U.S. test nuclear reactor may run 40 percent over cost: government document

Reuters | April 05, 2019

The flagship of the Trump administration’s advanced nuclear power research program could cost about 40 percent more than a government official estimated earlier this year, a U.S. Department of Energy document shows. Energy Secretary Rick Perry has tried to breathe life into the country’s nuclear power industry, which is suffering in the face of competition from plants burning cheap natural gas as well as falling costs for wind and solar power. Perry announced the versatile test reactor, or VTR, in late February, saying it was a “key step to implementing President (Donald) Trump’s direction to revitalize and expand the U.S. nuclear industry,” and critical for national security. The VTR would let U.S. companies conduct advanced technology and fuels tests without having to go to competitors in Russia and China, Perry said. Meant to be built by late 2025, it would be the first new nuclear test reactor built by the Energy Department, or DOE, in many decades.

Spotlight

Vice President Mike Pence visited Eastern Kentucky with Gov. Matt Bevin to introduce Operation Coal Country and the Innovative Readiness Training (IRT) program, which provides medical care to rural and underprivileged communities.

Spotlight

Vice President Mike Pence visited Eastern Kentucky with Gov. Matt Bevin to introduce Operation Coal Country and the Innovative Readiness Training (IRT) program, which provides medical care to rural and underprivileged communities.

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Accela Announces Fall 2020 Product Release Which Includes the Launch of its Civic Platform V20.2

Accela | November 02, 2020

Accela, the leading provider of cloud-based solutions for government, today announced its Fall 2020 Product Release, which includes the launch of its Civic Platform V20.2 and updates to Accela Citizen Access, GIS, and Accela Mobile. The release also introduces Accela Insights, a new data visualization tool that enables agency staff to create modern and interactive dashboards seamlessly, the Premium Citizen Experience powered by OpenCities, new Civic Applications for Service Request Management and Occupational Licensing, and more. These updates are focused on creating modern, intuitive user experiences for government and expand on Accela's suite of robust cloud solutions designed to help agencies respond to evolving citizen and business needs during times of crisis and beyond.

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GOVERNMENT BUSINESS

The General Services Administration Releases Draft of New Government IT Services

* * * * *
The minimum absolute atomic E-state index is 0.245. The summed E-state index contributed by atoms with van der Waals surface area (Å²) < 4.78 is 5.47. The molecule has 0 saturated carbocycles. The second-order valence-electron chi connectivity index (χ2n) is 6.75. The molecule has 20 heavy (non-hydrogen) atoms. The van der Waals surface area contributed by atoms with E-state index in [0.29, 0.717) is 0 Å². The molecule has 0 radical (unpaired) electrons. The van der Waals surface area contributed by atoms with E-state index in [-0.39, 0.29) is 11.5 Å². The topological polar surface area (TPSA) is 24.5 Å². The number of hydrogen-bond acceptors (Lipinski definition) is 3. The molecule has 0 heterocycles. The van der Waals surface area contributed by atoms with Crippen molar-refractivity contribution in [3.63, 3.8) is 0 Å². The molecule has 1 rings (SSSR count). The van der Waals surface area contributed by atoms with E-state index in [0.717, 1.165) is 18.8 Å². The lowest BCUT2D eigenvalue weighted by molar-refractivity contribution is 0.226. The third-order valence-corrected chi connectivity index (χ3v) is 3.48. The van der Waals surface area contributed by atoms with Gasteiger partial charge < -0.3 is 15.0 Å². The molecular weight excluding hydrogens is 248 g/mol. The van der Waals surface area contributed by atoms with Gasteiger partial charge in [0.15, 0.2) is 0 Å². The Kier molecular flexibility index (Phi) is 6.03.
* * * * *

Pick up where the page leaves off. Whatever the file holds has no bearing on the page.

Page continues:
GSA | January 05, 2021

The General Services Administration delivered the draft framework for its new governmentwide small business IT services contract, named Polaris, including a rundown of administration contributions covered under the contract and arising advances sellers ought to be set up to pitch as a feature of assignment request competitions. The Polaris governmentwide acquisition contract, or GWAC, is set to supplant the disastrous Alliant 2 Small Business contract, which GSA suddenly dropped in July. After influxes of fights, revoked grants and re-grants prompted the Alliant 2 SB cancelation, GSA vowed to make up for the shortcoming with another small business-zeroed in contract and started work on Polaris, delivering the draft demand for proposition on New Year's Eve. “The principal nature of any resulting task order procurement must be for IT services,” the document states, “however, ancillary support may be included when it is integral to and necessary for the IT services-based effort.” In tending to one of the issues identified with Alliant 2 SB, the Polaris contract will zero in on three financial gatherings, isolating into their own pools: small businesses, ladies possessed small businesses and those situated within a generally under-used region, otherwise called HUBZones. The draft record notes GSA claims all authority to make and grant spots on new pools as a component of future open seasons. Alongside the emphasis on financial set-asides, the Polaris GWAC separates itself from other GSA contracts through its contributions: IT services like cloud, information the board and programming advancement, as opposed to commodities like IT equipment or off-the-rack programming items. The draft RFP incorporates seven classifications of services to be offered on the contract, including cloud services, cybersecurity, information the executives, data and correspondence advances, IT activities and support, programming improvement and framework plan. The contract likewise takes into consideration some auxiliary acquisition of administrative help, information section and IT items, among others, however these should be in direct help of a bigger assistance offering. About GSA The General Services Administration (GSA) is an independent agency of the United States government, established in 1949 to help manage and support the basic functioning of federal agencies. GSA supplies products and communications for U.S. government offices, provides transportation and office space to federal employees, and develops government-wide cost-minimizing policies, among other management tasks.